14 - He went after the man of God, and found him sitting under an oak. He said to him, "Are you the man of God who came from Judah?"He said, "I am."

15 - Then he said to him, "Come home with me, and eat bread."

16 - He said, "I may not return with you, nor go in with you. I will not eat bread or drink water with you in this place.

17 - For it was said to me by The LORD's word, 'You shall eat no bread or drink water there, and don't turn again to go by the way that you came.'"

18 - He said to him, "I also am a prophet as you are; and an angel spoke to me by The LORD's word, saying, 'Bring him back with you into your house, that he may eat bread and drink water.'" He lied to him.

19 - So he went back with him, ate bread in his house, and drank water.

20 - As they sat at the table, The LORD's word came to the prophet who brought him back;

21 - and he cried out to the man of God who came from Judah, saying, "The LORD says, 'Because you have been disobedient to The LORD's mouth, and have not kept the commandment which the LORD your God commanded you,

22 - but came back, and have eaten bread and drank water in the place of which he said to you, "Eat no bread, and drink no water"; your body will not come to the tomb of your fathers.'"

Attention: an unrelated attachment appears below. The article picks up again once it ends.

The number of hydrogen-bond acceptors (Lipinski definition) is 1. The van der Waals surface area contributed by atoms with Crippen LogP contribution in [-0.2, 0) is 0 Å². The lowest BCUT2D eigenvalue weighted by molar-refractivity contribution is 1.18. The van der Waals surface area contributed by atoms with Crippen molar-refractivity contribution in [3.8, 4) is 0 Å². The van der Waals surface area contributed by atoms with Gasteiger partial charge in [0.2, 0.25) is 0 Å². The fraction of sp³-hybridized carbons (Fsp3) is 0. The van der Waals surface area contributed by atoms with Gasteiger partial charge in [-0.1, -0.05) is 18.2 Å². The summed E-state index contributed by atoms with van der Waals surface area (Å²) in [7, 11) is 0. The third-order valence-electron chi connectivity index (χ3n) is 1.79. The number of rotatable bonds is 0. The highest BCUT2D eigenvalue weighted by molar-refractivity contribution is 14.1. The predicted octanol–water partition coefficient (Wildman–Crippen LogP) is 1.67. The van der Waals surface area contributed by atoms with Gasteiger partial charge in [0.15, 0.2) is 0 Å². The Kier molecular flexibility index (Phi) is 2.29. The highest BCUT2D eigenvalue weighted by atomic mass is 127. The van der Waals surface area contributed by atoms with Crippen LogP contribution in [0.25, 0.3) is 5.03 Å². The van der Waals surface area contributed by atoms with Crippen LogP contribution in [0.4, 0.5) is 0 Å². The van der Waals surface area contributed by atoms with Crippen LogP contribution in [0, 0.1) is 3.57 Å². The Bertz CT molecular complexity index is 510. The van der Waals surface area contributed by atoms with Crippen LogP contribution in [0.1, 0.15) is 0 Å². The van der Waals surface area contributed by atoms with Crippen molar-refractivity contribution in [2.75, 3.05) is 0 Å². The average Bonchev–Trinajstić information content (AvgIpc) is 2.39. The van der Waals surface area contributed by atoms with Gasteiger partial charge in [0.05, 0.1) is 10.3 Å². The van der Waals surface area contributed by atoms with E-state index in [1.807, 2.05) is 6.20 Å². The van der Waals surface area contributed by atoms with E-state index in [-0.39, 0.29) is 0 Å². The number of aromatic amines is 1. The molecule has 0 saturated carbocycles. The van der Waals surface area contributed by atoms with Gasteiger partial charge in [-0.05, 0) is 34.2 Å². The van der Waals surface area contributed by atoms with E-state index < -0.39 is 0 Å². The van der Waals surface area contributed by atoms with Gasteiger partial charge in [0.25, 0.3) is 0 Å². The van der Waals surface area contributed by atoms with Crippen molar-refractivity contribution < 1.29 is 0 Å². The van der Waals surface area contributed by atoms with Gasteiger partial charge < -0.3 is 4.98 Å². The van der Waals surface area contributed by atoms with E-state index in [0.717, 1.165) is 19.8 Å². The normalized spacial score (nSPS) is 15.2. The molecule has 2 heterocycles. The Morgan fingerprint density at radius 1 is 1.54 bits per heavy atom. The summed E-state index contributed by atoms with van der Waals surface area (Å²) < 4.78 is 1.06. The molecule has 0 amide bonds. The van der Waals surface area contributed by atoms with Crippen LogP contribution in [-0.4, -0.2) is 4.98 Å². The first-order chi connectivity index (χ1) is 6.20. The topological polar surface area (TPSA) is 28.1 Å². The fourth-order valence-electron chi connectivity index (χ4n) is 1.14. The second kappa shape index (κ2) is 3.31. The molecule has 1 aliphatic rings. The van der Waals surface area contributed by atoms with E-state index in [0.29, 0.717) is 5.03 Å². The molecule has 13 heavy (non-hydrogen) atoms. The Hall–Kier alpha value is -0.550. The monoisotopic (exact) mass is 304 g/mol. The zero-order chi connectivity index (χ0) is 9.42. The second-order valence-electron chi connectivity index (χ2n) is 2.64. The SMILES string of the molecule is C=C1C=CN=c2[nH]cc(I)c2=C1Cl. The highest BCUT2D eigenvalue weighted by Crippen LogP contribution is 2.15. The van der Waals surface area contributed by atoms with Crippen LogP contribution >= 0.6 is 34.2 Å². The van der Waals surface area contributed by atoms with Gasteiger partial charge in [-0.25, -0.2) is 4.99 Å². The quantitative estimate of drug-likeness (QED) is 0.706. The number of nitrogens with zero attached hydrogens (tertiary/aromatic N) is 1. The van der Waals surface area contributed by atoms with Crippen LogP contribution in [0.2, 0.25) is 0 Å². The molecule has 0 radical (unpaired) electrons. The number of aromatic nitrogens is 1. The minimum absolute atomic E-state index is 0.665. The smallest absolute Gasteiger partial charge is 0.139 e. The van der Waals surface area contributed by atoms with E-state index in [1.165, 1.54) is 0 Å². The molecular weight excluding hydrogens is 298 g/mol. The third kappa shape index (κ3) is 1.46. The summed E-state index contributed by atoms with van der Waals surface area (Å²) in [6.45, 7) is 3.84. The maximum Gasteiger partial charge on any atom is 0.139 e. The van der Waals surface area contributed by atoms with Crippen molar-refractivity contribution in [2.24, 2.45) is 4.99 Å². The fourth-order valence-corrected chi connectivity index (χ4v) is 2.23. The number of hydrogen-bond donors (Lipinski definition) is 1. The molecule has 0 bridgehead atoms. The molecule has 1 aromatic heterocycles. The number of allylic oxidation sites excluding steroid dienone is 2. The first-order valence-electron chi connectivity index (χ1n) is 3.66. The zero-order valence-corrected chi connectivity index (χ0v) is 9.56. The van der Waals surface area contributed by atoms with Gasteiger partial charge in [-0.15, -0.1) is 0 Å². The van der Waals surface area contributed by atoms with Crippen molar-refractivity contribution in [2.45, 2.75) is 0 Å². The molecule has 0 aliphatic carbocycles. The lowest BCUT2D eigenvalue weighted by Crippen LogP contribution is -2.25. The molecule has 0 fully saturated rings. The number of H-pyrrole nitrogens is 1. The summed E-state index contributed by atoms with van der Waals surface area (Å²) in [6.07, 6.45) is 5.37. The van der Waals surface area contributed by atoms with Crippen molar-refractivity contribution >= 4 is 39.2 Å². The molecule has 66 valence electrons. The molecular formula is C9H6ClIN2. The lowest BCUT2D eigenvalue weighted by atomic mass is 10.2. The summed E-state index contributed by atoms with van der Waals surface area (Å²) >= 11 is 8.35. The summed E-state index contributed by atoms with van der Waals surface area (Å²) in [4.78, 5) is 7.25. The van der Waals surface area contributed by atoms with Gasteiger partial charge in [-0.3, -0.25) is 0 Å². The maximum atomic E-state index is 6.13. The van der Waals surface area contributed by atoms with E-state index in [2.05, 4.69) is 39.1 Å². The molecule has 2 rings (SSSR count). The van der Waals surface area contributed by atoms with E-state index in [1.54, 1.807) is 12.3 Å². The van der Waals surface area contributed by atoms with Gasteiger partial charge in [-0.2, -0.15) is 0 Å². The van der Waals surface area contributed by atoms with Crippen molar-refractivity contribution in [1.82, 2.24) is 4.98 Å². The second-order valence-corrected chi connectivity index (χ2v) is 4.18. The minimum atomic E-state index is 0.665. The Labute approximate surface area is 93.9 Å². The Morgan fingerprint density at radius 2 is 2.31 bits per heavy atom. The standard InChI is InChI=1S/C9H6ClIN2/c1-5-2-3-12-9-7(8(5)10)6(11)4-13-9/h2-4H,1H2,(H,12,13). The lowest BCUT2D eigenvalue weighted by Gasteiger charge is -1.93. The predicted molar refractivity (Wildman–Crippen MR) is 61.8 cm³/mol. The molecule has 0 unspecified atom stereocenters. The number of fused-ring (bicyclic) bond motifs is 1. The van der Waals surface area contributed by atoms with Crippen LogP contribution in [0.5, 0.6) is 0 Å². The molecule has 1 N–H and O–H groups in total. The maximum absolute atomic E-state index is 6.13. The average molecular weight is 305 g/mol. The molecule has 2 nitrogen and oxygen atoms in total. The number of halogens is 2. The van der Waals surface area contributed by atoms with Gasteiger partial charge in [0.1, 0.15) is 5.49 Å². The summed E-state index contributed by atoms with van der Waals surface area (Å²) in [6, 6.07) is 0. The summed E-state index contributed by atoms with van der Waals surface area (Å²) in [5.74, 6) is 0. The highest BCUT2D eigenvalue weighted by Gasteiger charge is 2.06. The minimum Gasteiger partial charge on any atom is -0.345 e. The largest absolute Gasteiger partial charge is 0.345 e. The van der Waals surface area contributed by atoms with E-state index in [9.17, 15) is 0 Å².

23 - After he had eaten bread, and after he drank, he saddled the donkey for the prophet whom he had brought back.

24 - When he had gone, a lion met him by the way and killed him. His body was thrown on the path, and the donkey stood by it. The lion also stood by the body.

25 - Behold, men passed by, and saw the body thrown on the path, and the lion standing by the body; and they came and told it in the city where the old prophet lived.

26 - When the prophet who brought him back from the way heard of it, he said, "It is the man of God who was disobedient to The LORD's mouth. Therefore the LORD has delivered him to the lion, which has mauled him and slain him, according to The LORD's word, which he spoke to him."

27 - He said to his sons, saying, "Saddle the donkey for me," and they saddled it.

28 - He went and found his body thrown on the path, and the donkey and the lion standing by the body. The lion had not eaten the body, nor mauled the donkey.

29 - The prophet took up the body of the man of God, and laid it on the donkey, and brought it back. He came to the city of the old prophet to mourn, and to bury him.